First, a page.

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Intrigue, Menace, Slapstick

Title: The San Diego Drama King

Address: http://sandiegodr...">sandiegodramaking...

Author: Dr. Donnie Matsuda

From: Vista

Blogging since: December, 2011

Post Title: The “Pinter” Plays and a “Suite” of Neil Simon Play-lets

Post Date: June 2, 2012

This past weekend, I had the pleasure of seeing a collection of short plays packaged into two neat-and-tidy productions — Two by Pinter at North Coast REP and California Suite at Scripps Ranch Theatre. In response to these short, easily digestible, bite-sized theatrical confections, I decided my review of these two shows should take on the style and structure of the pieces themselves….

First, two plays by Harold Pinter — The Lover and The Dumb Waiter — randomly paired together and directed by North Coast REP’s artistic director, David Ellenstein. It must first be said that Pinter is best known and admired (and sometimes avoided) because of his uncanny ability to create dramatic poetry out of everyday speech. His plays generally take place in a single room, and his works, which blend comedy and drama, often focus on jealousy, betrayal, power, and sexual tension. But with Pinter, it is more about how he says things than what he says that makes his dizzying dialogue so utterly intriguing. Pinter’s language, an oddball mix of lower-class vernacular and high-class wit, peppered with tons and tons of pregnant pauses, has been described as “Pinteresque” and suggests a cryptically mysterious situation that is undermined by unspoken intrigue and imbued with hidden menace. If that last line didn’t tickle your fancy or get your theatrical adrenaline flowing, then perhaps Pinter isn’t the playwright for you.

The Lover introduces us to an elegant, middle-class couple who live in a detached house near Windsor. On the surface, they seem to have it all — a nice home, comfortable careers, and great chemistry — until we learn that their marriage is rather lacking in the bedroom. The play begins with them openly bantering back and forth about their sexual (ahem) indiscretions as husband Richard (a winning Mark Pinter) nonchalantly quips, “Is your lover coming today?” and his wife Sarah (a fetching Elaine Rivkin) replies dreamily, “Yes.” But don’t worry about potential inequality in this 1960s adulterous arrangement because Richard has his own “slut” that he’s been seeing on the side. It is all talked about with such flippant flair and anchored with underlying ambiguity and ambivalence that it makes one stop and think about what roles reality and fantasy play in intimate relationships. And, of course, this being Pinter, there is a juicy twist that cinches the ending and puts a decided denouement on this hour-long pedantic and playful pas-de-deux…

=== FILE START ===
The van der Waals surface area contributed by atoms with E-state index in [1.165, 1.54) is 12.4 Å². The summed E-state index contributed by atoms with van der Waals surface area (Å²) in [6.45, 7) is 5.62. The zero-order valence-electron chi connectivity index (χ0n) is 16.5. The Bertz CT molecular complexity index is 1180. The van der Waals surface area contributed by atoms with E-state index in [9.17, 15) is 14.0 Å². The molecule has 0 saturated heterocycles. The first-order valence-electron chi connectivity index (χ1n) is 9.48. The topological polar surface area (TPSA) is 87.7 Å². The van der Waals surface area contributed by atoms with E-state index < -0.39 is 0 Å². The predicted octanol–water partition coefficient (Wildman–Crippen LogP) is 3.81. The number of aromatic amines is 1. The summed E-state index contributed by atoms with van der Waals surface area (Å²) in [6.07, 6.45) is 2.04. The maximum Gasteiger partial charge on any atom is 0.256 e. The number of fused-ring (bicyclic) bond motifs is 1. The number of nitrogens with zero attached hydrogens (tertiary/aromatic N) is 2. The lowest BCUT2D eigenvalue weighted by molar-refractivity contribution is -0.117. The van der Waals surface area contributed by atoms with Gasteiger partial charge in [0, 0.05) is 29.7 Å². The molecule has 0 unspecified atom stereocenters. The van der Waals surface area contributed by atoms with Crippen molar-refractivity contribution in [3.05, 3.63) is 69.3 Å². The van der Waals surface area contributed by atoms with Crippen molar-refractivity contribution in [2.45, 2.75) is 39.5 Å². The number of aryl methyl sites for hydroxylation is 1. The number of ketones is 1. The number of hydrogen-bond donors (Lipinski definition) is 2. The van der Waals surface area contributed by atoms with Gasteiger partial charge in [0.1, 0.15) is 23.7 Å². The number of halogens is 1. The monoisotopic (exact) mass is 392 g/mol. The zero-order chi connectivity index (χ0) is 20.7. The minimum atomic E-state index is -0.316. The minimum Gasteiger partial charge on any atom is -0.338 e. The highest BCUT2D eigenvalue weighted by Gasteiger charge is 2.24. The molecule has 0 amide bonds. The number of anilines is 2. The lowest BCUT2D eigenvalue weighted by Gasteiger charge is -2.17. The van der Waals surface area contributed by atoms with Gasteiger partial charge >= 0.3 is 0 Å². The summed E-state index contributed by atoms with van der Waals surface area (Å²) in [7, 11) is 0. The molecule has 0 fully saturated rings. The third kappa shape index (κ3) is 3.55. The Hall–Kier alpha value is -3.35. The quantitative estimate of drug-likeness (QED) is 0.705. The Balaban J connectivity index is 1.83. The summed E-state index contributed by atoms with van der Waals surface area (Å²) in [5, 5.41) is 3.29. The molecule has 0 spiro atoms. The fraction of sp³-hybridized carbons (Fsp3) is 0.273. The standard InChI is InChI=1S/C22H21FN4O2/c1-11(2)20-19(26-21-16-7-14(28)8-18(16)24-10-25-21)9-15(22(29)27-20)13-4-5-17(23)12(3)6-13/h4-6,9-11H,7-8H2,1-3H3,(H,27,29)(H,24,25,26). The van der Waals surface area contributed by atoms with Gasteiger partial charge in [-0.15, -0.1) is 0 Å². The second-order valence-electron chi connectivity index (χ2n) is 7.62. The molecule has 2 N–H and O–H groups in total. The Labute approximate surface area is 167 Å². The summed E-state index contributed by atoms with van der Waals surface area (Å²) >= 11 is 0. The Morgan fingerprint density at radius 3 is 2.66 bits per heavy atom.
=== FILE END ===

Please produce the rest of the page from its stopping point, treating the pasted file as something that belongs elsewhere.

The mood is much lighter over at Scripps Ranch, where Fran Gercke directs a whirlwind of four hilarious Neil Simon play-lets under the auspices of California Suite. Taking place in rooms 203 and 204 of the luxurious Beverly Hills Hotel, Suite chronicles various couples as they visit from New York (Scene 1), Philadelphia (Scene 2), London (Scene 3), and Chicago (Scene 4)….

The six actors here — Susan Clausen Andrews, Teri Brown, Bernard X. Kopsho, Julie Anderson Sachs, Eddie Yaroch, and Brian Salmon — are all superb and incredibly funny in their over-the-top characterizations and off-the-wall actions. In Scene 1, Sachs and Yaroch are particularly compelling as Hannah and William Warren, a divorced couple from New York who bicker and banter back and forth as they are forced to decide what living arrangements are best for their daughter Jenny. Not only do these credible actors handle their difficult dialogue with ease, but they share a very crude chemistry that is both mind-numbing and heart-breaking to watch. Contrast that with the slapstick antics of Scene 2, in which conservative middle-aged businessman Marvin Michaels (a panicked Kopsho) awakens to discover an unconscious prostitute in his bed while his wife Millie (a wholesome Andrews) is on her way up to his suite….

As is to be expected from the always excellent Scripps Ranch Theatre, the technical aspects here are uniformly outstanding, with a Overall, the pacing of the production is zippy and zany (thanks to spry staging by Gercke) and it all comes together rather seamlessly in one fun and funny collection of playful play-lets.